A blatantly British comedy that is funny in parts but overall underwhelming.
Movie Review #1,127
Distributed by IFC Films. Comedy, Drama, History. Running time: 1 hour, 47 minutes. Rated R for language throughout, violence and some sexual references. Released March 9, 2018. Directed by Armando Iannucci. Produced by Nicolas Duval Adassovsky, Kevin Loader, Laurent Zeitoun, and Yann Zenou. Written by Iannucci and David Schneider and Ian Martin and additional material by Peter Fellows. Based on the comic book “The Death of Stalin” by Fabien Nury and Thierry Robin. Original screenplay by Nury. Starring Steve Buscemi, Simon Russell Beale, Paddy Considine, Rupert Friend, Jason Isaacs, Michael Palin, Andrea Riseborough, and Jeffrey Tambor.
“The Death of Stalin” is supposedly one of the best comedies of the year. Metacritic designates it an 88, meaning universal acclaim; any film to surpass 80 (out of 100) on their scale is generally worth seeing. Now I consider myself a smart person. I like lowbrow humor but I can also understand and appreciate highbrow humor as well. But the folderol surrounding this film simply befuddles me. Parts are funny, but if I’m watching a movie, especially a comedy, I want to enjoy the whole shebang as a holistic product.
“The Death of Stalin” is a blatantly British take on the Russian government’s power struggle in the days after the sudden death of their communist leader—ahem, dictator—Josef Stalin. The film starts out hilarious and madcap for roughly the first twenty minutes. We’re treated to an extended gag where an orchestra is performing for government officials. Stalin is unable to attend and calls right at the end of the performance asking that it be taped. He doesn’t sound demanding but these men know that it means their life if they aren’t able to fulfill this for him, so naturally, they insist that everybody sit back down and the orchestra start their performance all over again so they can tape it.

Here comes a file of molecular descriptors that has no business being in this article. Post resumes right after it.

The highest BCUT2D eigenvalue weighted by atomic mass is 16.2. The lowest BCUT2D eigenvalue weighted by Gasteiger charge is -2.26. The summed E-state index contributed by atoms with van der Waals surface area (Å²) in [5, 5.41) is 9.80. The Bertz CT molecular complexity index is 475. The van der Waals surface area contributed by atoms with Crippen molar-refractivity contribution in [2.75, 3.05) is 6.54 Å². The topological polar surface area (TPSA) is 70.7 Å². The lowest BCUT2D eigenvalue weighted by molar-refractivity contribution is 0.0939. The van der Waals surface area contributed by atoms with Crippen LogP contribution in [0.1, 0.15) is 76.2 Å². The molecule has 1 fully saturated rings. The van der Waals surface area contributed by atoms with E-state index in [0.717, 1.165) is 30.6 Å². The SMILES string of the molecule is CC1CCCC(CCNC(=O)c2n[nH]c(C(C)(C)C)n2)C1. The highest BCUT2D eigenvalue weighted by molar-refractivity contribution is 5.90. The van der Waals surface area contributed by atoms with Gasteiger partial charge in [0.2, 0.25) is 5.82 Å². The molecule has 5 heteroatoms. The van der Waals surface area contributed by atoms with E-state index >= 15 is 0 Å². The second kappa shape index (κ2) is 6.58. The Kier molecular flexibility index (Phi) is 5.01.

This scene is gold. It plays out like a “Flying Circus” skit, or perhaps a Monty Python film (whose own Michael Palin appears in the film as First Deputy Chairman Vyacheslav Molotov) had any of them been set in Soviet Russia. It works quite well as an exposition. But as soon as Stalin dies—the inciting incident of the film—and the film’s plot goes into effect, the laughs become few and far between. The film is a ridiculous portrayal of the Russian government in its post-Stalin days, but oddly enough, not ridiculous in a funny way.
Incidentally the major standout of this film is virtually its only American actor, Steve Buscemi. There’s something special about the way that this is a film about Russia with a British cast whose best moments are Buscemi’s references to 1950s American pop culture icons like Clark Gable, Abbott and Costello, and Grace Kelly. He’s about as convincing as Nikita Krushchev as Martin Wuttke was as Adolf Hitler in “Inglourious Basterds,” but that’s most certainly the point.
These are positive points in a film that is rather middling overall. “The Death of Stalin” is the cinematic child of satirist Armando Iannucci. He’s better known as the creator of TV’s “Veep,” which I didn’t find particularly funny either. If you did then perhaps this is for you, but if not then it surely isn’t.